3 ON YOUR SIDE (3TV) - You could say Jenna Abbadessa is pretty experienced when it comes to social media. With the help of her son Charley, the two of them have an Instagram account with nearly 40,000 followers.

[WATCH: Chandler woman's Instagram account gets hacked, crooks demand ransom]

"It took a solid four and a half years to get to 40,000 followers. So, it didn't shoot up instantly," Abbadessa told us.

In fact, Abbadessa's Instagram account has such a large audience, she's known as what's called a "social media influencer." That's when companies pay someone like Abbadessa to use their Instagram accounts in order to promote their products.

"We've done work for Target and Walgreens,” she said. "And Fry's Food is one of our biggest."

Abbadessa says the pay is so good as an influencer, that she was able to reduce her full-time job down to working just one day a week.

But things fell apart recently when Abbadessa realized a hacker had changed her email address, allowing them to take over her Instagram account.

"Yeah, I honestly thought it was a joke," said Abbadessa.

But it was no joke. The hacker texted Abbadessa saying, "Your account has temporarily been blocked. It's perfectly safe and we haven't touched it."

The hacker goes on to say, "If you do not respond, we will start to clear your account, delete photos and sell your account."

"I'm just kind of stunned,” Abbadessa remembered thinking. “I'm like, is this real life?"

The hacker demanded Abbadessa to pay a ransom using Bitcoin. But she didn't. Instead, she reported the issue to Instagram, which claimed there was nothing it could do.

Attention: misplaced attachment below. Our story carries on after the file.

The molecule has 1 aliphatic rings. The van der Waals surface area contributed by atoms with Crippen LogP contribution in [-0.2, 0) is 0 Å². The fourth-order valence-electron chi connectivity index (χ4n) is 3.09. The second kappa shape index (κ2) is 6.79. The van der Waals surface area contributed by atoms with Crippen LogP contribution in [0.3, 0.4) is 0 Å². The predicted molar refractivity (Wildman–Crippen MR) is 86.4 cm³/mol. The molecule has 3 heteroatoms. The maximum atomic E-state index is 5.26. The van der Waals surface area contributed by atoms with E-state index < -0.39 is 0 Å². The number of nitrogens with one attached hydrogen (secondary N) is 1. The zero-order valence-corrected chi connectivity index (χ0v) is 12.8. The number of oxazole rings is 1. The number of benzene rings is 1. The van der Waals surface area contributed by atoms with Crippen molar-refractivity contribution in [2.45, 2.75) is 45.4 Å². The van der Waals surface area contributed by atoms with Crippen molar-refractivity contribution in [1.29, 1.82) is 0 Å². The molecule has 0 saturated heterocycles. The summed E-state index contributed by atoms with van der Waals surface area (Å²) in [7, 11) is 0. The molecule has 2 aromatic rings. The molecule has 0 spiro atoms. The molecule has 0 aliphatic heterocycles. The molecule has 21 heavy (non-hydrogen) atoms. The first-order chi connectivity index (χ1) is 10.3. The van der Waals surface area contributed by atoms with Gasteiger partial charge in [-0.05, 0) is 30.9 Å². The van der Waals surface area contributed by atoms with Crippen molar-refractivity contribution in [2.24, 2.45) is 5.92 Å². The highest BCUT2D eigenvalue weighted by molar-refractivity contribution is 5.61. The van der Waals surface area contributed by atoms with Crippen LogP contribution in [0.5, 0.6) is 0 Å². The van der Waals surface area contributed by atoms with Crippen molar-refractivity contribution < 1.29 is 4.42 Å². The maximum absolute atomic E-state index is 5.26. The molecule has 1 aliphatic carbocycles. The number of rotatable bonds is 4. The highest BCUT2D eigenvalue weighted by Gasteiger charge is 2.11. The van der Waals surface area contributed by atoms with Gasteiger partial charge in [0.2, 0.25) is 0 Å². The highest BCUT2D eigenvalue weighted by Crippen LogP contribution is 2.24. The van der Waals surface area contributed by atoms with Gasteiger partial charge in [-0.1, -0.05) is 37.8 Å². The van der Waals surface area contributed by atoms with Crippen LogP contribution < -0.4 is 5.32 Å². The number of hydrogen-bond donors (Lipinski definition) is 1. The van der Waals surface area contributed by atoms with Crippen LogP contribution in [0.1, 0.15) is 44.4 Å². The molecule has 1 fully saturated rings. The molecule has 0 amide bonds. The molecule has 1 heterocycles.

“For the most part, these hackers are organized crime units found in Russia, China and Bulgaria," Ken Colburn told 3 On Your Side.

Colburn is a tech expert here in the Valley and says most hackers are overseas. He suspects Abbadessa's Instagram account may have been hacked because she was not using two-factor authentication, which basically allowed an open window for her account to be breached.

"So you need to be turning on two-factor authentication on every single account because they'll use one account to get into another. They know how to do this," Ken said.

Abbadessa says she's left devastated. She never paid the ransom and as a result, the hacker deleted her Instagram account.

She says the sinister event is so disturbing that she and her son won't try starting another Instagram account again. "It took so long to build that account and it took so much work. It's kind of emotional,” she said.

“You just want to move on?” asked 3 On Your Side’s Gary Harper.

“Yeah," she replied.

It's a good idea to change your passwords regularly and again use two-factor authentication on all of your accounts.

Gary Harper's 3 On Your Side reports air weeknights on 3TV News at 9.


Copyright 2020 KPHO/KTVK (KPHO Broadcasting Corporation). All rights reserved.


Recommended for you